August 23, 2019
Supporting Youth at-risk More Effective at Fighting Violent Crime than Ford-Tory Surveillance Announcement
CCTV has “no impact on levels of violent crime”
Toronto – Premier Doug Ford and Mayor John Tory’s announcement today that the province will give the Toronto Police Service $3 million to install CCTV cameras will not lead to a decrease in violent crime, according to multiple studies. Research shows that the most effective means of reducing gun violence is by providing youth at-risk with supports including job training, education assistance, and safe spaces to access recreation, counselling, and mentorship.
“Police enforcement is a critical component of addressing gun violence. However, study after study support the fact that rather than buying cameras to watch vulnerable young people it is more effective to look out for them before they take the wrong path,” said Josh Matlow, City Councillor for Toronto – St. Paul’s (Ward 12). “Supportive spaces that provide better options for vulnerable young people will support families, create safer communities, and save lives.”
The College of Policing in the UK, where CCTVs are more widely used, conducted an extensive literature review of more than 40 scholarly articles and found that “(CCTV) is more effective when directed at theft of and from vehicles, while it has no impact on violent crime”. Similarly, an article in the US-based, peer-reviewed Journal of Crime and Justice found that “findings offer modest support for CCTV as a deterrent against auto theft while demonstrating no effect on other crime types”
Experts cite inequality, poverty, systemic racism, and a lack of opportunity as primary factors influencing whether a teen picks up a gun or chooses a better path in life. The seminal Review of the Roots of Youth Violence report, and many other studies, have concluded that police enforcement is just one piece of the puzzle in curbing gun and gang activity amongst young people. The report identifies providing safe, inclusive spaces as an important, near-term measure that will curb youth violence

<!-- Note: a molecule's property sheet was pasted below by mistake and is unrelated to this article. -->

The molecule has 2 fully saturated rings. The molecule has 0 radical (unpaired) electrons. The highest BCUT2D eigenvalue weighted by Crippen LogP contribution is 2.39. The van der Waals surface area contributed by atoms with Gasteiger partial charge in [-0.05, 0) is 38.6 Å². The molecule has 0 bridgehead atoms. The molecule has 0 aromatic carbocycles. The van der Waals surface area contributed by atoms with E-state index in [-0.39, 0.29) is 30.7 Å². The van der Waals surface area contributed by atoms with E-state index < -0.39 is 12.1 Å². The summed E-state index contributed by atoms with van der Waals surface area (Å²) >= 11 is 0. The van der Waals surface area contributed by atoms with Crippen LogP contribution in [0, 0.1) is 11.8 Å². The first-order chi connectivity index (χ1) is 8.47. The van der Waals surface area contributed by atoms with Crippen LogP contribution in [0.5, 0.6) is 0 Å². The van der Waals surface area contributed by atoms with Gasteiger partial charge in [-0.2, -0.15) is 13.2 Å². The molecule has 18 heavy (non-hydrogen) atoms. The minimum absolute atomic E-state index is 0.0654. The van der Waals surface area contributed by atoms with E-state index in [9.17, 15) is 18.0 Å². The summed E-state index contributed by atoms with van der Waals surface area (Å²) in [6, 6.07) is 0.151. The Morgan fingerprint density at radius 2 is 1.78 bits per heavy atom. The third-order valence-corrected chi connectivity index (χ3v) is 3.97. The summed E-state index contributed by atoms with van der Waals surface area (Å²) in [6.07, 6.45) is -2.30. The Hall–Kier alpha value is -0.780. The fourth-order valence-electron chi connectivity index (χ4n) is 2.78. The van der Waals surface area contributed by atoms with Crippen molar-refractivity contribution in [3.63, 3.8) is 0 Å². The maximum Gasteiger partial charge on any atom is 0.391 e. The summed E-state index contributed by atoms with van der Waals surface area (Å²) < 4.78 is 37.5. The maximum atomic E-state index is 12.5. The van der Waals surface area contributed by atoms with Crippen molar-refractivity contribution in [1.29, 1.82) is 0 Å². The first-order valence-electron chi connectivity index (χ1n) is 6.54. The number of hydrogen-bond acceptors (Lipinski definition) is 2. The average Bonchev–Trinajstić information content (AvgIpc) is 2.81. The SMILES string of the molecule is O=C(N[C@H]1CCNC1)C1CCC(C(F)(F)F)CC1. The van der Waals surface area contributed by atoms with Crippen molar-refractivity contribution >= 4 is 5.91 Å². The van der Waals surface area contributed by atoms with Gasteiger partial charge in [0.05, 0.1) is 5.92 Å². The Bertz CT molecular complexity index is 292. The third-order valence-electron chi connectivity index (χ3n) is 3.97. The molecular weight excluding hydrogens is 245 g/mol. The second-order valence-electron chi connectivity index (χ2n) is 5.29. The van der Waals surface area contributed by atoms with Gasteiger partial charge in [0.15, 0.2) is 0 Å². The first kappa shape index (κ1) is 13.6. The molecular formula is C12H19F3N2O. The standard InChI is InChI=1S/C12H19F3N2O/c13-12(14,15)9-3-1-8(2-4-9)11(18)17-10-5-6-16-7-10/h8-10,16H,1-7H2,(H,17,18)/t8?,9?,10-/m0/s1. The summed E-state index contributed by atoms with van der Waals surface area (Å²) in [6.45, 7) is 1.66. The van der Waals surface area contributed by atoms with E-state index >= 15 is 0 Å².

During the 2018 municipal election, Councillor Matlow proposed the addition of 20 new youth spaces, which would put almost every young person in Toronto within walking distance (2 km) of a safe and supportive environment for activities, homework help, and access to trained youth outreach workers. All 20 additional spaces could be implemented and run next year for under $3 million, less costly than the CCTV announcement today, according to a 2019 Budget Briefing Note prepared by City Staff.
College of Policing, UK (2013) The effects of CCTV on Crime
McMurtry, Roy & Curling, Alvin (2008) Review of the Roots of Youth Violence
Piza, Eric L. (2018) The crime prevention effect of CCTV in public places: a propensity score analysis Journal of Crime and Justice Volume 41, 2018 – Issue 1, pp 14-30
Youth Spaces are:
Supervised spaces that are open to youth 5-6 days a week. There are currently 10 in operation. These spaces have stuff like WiFi, TV, gaming consoles, foosball tables, pool tables, computers, recording studios, photography labs, and study spaces. Free programs include photography, barbering and hairstyling, yoga, DJing, and music recording.
Safe space in the library for all youth, ages 13-19. There are currently 11 in operation. Youth can spend time doing homework with tutors, hanging out, playing board or video games, and participating in events, programs and workshops. Many of the activities make use of the technology that the Youth Hub owns, including laptops, digital cameras, DJ equipment, and Virtual Reality (VR) headsets. Activities include: Gaming, Homework Help, Employment resources, De-stressing activities, and special workshops such as financial literacy, poetry, writing, video editing, health and wellness, and dance.